to forest stands) are believed to be as high as cost of conversion itself, implying that carbon sequestration
might be nearly costless. Only few studies in the literature included possible secondary benefits and the
(b) Carbon ‘leakages’ occur when the effects of a carbon sequestration program leads to a countervailing
response beyond the boundary of the program. For example, if forestland is preserved from harvest and
conversion in one location, the unchanged demand for agricultural land and forest products could lead to
increased forest clearing and conversion in another region. Thus the effects of the preservation may be
partially or entirely undone by the ‘leakage’. Accounting for ‘leakage’ would increase the cost of
sequestration. Stavins (1999) is among the few studies, which address the ‘leakage’ issue. However,
‘leakage’ is not a problem concerned with carbon sequestration programs alone as similar concerns
surround the other GHG mitigation options as well. One way to check leakage could be by ensuring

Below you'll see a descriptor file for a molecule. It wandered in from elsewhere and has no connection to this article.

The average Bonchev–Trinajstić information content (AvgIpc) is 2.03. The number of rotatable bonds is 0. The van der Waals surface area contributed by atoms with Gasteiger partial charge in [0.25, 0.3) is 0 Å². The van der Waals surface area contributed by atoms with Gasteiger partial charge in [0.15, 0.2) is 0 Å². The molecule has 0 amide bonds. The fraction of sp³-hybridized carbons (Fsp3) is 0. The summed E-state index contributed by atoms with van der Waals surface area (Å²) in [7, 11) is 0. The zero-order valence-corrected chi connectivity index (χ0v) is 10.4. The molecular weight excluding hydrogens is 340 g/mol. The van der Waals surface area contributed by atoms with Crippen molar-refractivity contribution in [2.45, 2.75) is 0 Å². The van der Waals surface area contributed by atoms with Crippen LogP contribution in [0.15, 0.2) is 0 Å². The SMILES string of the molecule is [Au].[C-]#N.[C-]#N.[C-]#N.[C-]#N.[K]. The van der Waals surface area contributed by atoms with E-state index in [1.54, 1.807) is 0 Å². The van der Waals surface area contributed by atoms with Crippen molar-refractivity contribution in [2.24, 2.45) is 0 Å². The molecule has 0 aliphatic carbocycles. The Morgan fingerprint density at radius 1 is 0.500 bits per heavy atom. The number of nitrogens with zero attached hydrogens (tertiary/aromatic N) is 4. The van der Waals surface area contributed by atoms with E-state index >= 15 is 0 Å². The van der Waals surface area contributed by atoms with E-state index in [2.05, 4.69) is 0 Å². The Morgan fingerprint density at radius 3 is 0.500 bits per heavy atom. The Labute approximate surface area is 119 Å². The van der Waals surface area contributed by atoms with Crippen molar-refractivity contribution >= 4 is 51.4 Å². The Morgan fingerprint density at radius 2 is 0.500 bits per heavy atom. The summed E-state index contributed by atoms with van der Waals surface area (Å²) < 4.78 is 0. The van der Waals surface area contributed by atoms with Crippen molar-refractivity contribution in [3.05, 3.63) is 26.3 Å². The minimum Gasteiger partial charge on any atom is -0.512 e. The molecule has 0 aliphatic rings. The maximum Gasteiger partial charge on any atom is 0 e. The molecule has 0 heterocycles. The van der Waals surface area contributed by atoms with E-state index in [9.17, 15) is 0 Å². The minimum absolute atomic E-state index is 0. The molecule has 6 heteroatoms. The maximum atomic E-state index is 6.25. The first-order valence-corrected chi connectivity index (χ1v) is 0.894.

payment to industrial and carbon forests for both their carbon and wood outputs.
(c) Impact on systems of public finance is not an issue that directly concerns the carbon sequestration cost
studies, but is of critical importance for effective implementation. In general, those instruments that
require revenue raising such as subsidies and contracts have a higher social cost than those that raise
revenue, such as auctioned marketable allowances and emissions taxes. Since carbon sequestration
programs are typically conceived through subsidies, the overall cost of sequestration would be more than
what the studies in the literature have reported so far.
All the unresolved issues listed above have a bearing on how the carbon sequestration program is
implemented and it is on this aspect the next section focuses.
2.0 Legal and Institutional Issues related to Carbon Sequestration
Key challenges inherent in the development of markets for carbon offset credits include:
• Measurement and verification of carbon storage, which includes the duration of time over which